Church of Sant’Irene, Lecce, 1591-1639. Image in the public domain.
In 1587 the chapter of the Theatine Order of Lecce accepted a donation of one thousand ducati for the construction of the order’s new casa and “a new church in the name of Sant’Irene, virgin and martyr, and the patroness of the city,” whose relics were to be kept and venerated inside the building. This gesture was followed by other donations from Leccese noblemen that supported design and construction works. These were supervised by Theatine architect Francesco Grimaldi, who, along with Giacomo della Porta, had been a key figure in the construction of the order’s main church in Rome, Sant’Andrea della Valle. It is known that by this time Grimaldi made drawings and a wooden model of the church. However, its construction began only in 1591 and continued into the seventeenth century, with the transept, choir and part of the nave finished by 1602. Although still missing structural and decorative elements, by 1607 the church was already recognized as one of the city’s landmarks and as an artistic achievement. The words of chronicler Peregrino Scardino of 1607 exemplify the admiration the building provoked: “immense and magnificent temple of Solomon that...once it has attained all of its furnishings (...) it would seem discreet to compare it to the greatest church in Italy”. In such way, Scardino mobilized a frequent comparison in contemporary laudatory literature that suggested a material and symbolic proximity between Sant’Irene’s Church and the Temple of Jerusalem, the ultimate model of divine building. At the same time, he generated expectations about a rich decorative program that was to be executed.
The ideas in Scardino’s Discorso materialized throughout the seventeenth century as the church’s main altar and chapels were decorated with elaborate altarpieces, some carved in wood and others in stone by local sculptors. The main altar, executed by Pietro Caracciolo, showcased three gilded tiers that measured five meters high, and which produced four facades decorated with paintings and sculptures, very much echoing the structural and aesthetic features seen in works of ephemeral architecture built in the Hispanic world.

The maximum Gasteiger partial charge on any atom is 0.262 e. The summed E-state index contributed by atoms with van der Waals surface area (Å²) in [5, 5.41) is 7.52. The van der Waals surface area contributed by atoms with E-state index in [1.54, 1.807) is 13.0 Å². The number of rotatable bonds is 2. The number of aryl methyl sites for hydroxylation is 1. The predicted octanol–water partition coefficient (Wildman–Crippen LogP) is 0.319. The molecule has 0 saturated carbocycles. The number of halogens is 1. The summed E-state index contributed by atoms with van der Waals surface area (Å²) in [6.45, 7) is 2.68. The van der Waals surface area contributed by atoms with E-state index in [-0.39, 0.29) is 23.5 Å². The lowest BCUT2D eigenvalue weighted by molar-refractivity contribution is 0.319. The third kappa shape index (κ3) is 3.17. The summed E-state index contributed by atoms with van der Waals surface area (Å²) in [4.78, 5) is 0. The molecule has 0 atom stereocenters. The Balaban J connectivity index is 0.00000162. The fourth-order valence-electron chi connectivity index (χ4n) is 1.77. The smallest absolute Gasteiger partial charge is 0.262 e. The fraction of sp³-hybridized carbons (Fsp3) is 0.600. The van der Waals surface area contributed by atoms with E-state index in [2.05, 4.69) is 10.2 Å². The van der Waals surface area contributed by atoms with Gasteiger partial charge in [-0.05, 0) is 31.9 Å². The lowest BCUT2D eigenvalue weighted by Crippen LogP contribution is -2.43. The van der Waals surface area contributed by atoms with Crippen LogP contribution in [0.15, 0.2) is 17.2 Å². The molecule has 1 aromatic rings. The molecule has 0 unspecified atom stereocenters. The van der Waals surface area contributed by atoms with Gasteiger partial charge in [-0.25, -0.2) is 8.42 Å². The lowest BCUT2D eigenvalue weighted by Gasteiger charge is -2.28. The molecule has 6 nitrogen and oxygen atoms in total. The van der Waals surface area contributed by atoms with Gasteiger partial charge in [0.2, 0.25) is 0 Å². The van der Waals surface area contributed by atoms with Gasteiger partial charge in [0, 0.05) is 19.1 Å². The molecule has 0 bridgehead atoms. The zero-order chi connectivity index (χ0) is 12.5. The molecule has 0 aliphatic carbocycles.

As Mario Cazzato has asserted, the Church of Sant’Irene created an architectonic and urbanistic impact that established a new paradigm for the arts of Apulia. In many ways, this church can be considered—as Cazzato says—a “laboratorio d’incubazione”: a laboratory where formal and stylistic innovations took place. Consolidating the church’s role in this respect, its decorative program included a series of altarpieces that, although not as massive and visually striking as the main altarpiece, brought to the Leccese context the Solomonic column, a structural, ornamental and symbolic element that was gaining popularity in the designs of altarpieces (retablos) in and outside the realms of the Hispanic monarchy.
Introducing what would become an iconic feature of “Leccese Baroque,” the altar originally dedicated to San Gaetano de Thiene, and later to Sant’Oronzo, constitutes the first adaptation of the Solomonic column to the retablo structure in this city. Designed and executed by sculptor Francesco Antonio Zimbalo (Lecce, 1567-c. 1631) in 1630, this stone altarpiece displays a layout that features a niche flanked by two pairs of Solomonic columns with Corinthian capitals and a broken pediment, a formal solution that was transformed later within the same church in the altar dedicated to Sant'Irene by Francesco Antonio’s grandson, Giuseppe Zimbalo (Lecce, 1620-1710). It would later reappear in the altars dedicated to San Carlo Borromeo, Anime del Purgatorio, Santo Stefano and the Angeli Custodi, within the same church, and also in others at the Church of Santa Croce and the Church of San Giovanni. Although Leccese altarpiece production still requires in-depth research, the prevalence of Solomonic columns is a remarkable feature that points at compelling cultural and artistic connections between this region and other realms of the Catholic world of this time (Altar de los Reyes, 1630-1639, Cathedral of Puebla, Mexico). Some of these relationships can be linked with the existing knowledge about Giacomo Vignola’s Regola of 1562, Bernini’s baldacchino (completed in 1634) and especially, of the spiral columns of the Shrine of St. Peter, which since the late Middle Ages were believed to have belonged to the Temple of Solomon.
November 10, 2019
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